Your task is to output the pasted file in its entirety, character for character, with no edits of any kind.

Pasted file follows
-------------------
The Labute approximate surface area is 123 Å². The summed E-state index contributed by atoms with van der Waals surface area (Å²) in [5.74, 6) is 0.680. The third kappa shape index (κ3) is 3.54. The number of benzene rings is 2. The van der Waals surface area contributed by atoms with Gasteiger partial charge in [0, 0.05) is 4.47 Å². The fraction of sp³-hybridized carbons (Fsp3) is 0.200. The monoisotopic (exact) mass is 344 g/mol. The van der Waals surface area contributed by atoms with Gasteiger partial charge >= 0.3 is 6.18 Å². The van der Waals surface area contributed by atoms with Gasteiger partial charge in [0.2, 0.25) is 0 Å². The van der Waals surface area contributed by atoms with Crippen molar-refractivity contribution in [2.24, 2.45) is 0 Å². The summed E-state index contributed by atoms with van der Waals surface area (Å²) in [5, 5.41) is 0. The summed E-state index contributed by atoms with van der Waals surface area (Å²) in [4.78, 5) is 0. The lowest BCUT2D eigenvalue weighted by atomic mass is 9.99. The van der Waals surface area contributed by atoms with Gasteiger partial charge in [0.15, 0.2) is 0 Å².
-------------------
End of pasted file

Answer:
The Labute approximate surface area is 123 Å². The summed E-state index contributed by atoms with van der Waals surface area (Å²) in [5.74, 6) is 0.680. The third kappa shape index (κ3) is 3.54. The number of benzene rings is 2. The van der Waals surface area contributed by atoms with Gasteiger partial charge in [0, 0.05) is 4.47 Å². The fraction of sp³-hybridized carbons (Fsp3) is 0.200. The monoisotopic (exact) mass is 344 g/mol. The van der Waals surface area contributed by atoms with Gasteiger partial charge >= 0.3 is 6.18 Å². The van der Waals surface area contributed by atoms with Gasteiger partial charge in [0.2, 0.25) is 0 Å². The van der Waals surface area contributed by atoms with Crippen molar-refractivity contribution in [2.24, 2.45) is 0 Å². The summed E-state index contributed by atoms with van der Waals surface area (Å²) in [5, 5.41) is 0. The summed E-state index contributed by atoms with van der Waals surface area (Å²) in [4.78, 5) is 0. The lowest BCUT2D eigenvalue weighted by atomic mass is 9.99. The van der Waals surface area contributed by atoms with Gasteiger partial charge in [0.15, 0.2) is 0 Å².